Pop culture obsessives writing for the pop culture obsessed.
Pop culture obsessives writing for the pop culture obsessed.

John Oliver can think of a motherfucking good reason to ban lethal injection

Frog, John Oliver
Frog, John Oliver
Screenshot: Last Week Tonight

John Oliver is a champion ranter. The Last Week Tonight host isn’t just a hilariously excitable British person, he’s a surgically accurate excitable British person, with unerring comic timing. He feints, he bobs and weaves, he takes his viewers down seemingly silly cul-de-sacs of mock outrage, only to hurl them right into the actual point he’s been making all along, leaving them stunned and breathlessly laughing simultaneously. The guy’s just good at making his points.

And that’s on a regular night. On Sunday’s Last Week Tonight, Oliver took on the subject of the adorably furious peeping desert rain frog. No wait, he didn’t, although that ludicrously inflatable little amphibian with his dog toy squeaking war cry kept popping up. (He’s the mascot of wikileaksorwhatever.com, the latest domain Oliver’s spent HBO’s money on—click on him and he peeps in righteously precious fury!) As you’ve no doubt discovered after inevitably clicking on that link (you’re only human), Oliver’s actual main story was about lethal injection. Partway through his even more than usually tight presentation on the topic of the most popular execution method in the United States, Oliver pulled up short to smack his audience with the chilling warning, “So far in this story, I’ve held off.”


That despite him already explaining in terrifying detail how the three-drug “cocktail” favored in executing prisoners involves no actual doctors in its administration. And how, should the first step be botched—as it frequently is—the second and third steps become the sort of Jigsaw-worthy exercise in mind and body torture the Saw franchise was built upon. How the main anesthetic used in executions has been banned in the U.S., causing kill-happy states to illegally purchase it from Indian party drug manufacturers, and some guy in England who operates out of a driving school. How, without that drug, states have resorted to transparently absurd legal arguments based on the testimony of one unqualified not-doctor who looked up most of his court testimony on drugs.com, and the argument that death row prisoners can just go ahead and purchase and bring their own execution drugs (somehow) if they’re so worried about gruesome body horror. Or how one Wyoming Republican cites the capital punishment of one Jesus Christ as justification for continuing the practice. (“Let’s just keep rolling the dice, papa needs a new pair of Jesuses!,” logically extrapolated Oliver.)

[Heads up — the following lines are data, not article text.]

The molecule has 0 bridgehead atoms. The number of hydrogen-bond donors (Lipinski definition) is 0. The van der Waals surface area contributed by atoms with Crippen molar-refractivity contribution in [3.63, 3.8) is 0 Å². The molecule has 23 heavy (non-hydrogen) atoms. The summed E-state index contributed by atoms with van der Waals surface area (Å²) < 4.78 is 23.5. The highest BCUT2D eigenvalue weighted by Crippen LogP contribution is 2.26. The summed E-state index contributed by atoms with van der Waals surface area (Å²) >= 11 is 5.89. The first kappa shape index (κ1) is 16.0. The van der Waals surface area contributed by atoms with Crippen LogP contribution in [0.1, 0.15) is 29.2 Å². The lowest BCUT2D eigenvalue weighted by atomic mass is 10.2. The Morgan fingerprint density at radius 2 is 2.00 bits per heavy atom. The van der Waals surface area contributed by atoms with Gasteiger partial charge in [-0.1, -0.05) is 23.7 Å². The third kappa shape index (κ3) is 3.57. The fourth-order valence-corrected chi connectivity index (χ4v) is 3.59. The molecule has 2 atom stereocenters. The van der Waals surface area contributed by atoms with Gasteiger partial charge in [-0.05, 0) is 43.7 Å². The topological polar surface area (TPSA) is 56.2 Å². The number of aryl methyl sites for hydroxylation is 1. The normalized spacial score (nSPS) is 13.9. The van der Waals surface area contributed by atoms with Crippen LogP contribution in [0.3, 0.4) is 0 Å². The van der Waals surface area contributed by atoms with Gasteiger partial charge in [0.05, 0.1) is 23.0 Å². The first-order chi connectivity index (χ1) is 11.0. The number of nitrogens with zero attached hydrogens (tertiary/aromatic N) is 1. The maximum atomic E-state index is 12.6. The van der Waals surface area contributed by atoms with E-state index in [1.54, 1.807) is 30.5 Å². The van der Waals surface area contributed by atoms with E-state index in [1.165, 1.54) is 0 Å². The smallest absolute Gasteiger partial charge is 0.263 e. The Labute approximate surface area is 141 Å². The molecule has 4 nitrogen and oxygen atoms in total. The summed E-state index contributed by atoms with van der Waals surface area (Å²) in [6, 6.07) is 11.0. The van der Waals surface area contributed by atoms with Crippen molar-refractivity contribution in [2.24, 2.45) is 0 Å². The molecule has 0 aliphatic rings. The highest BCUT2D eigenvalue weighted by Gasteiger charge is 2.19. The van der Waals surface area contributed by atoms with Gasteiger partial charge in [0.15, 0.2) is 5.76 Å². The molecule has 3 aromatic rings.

No, Oliver head-faked on all that only to veer right into the onrushing truths contained in one particularly gruesome and farcical botched execution—and his central argument, a simile so airtight in its queasy horribleness as to snap his case closed with rare authority. Even if you believe in the death penalty (like the now-fired-for-being-a-sex-creep federal judge who makes the case on 60 Minutes that the guillotine would be more humane), Oliver’s case against rests on some pretty irrefutable moral and logical whiplash that you should really experience for yourself.

Contributor, The A.V. Club. Danny Peary's Cult Movies books are mostly to blame.

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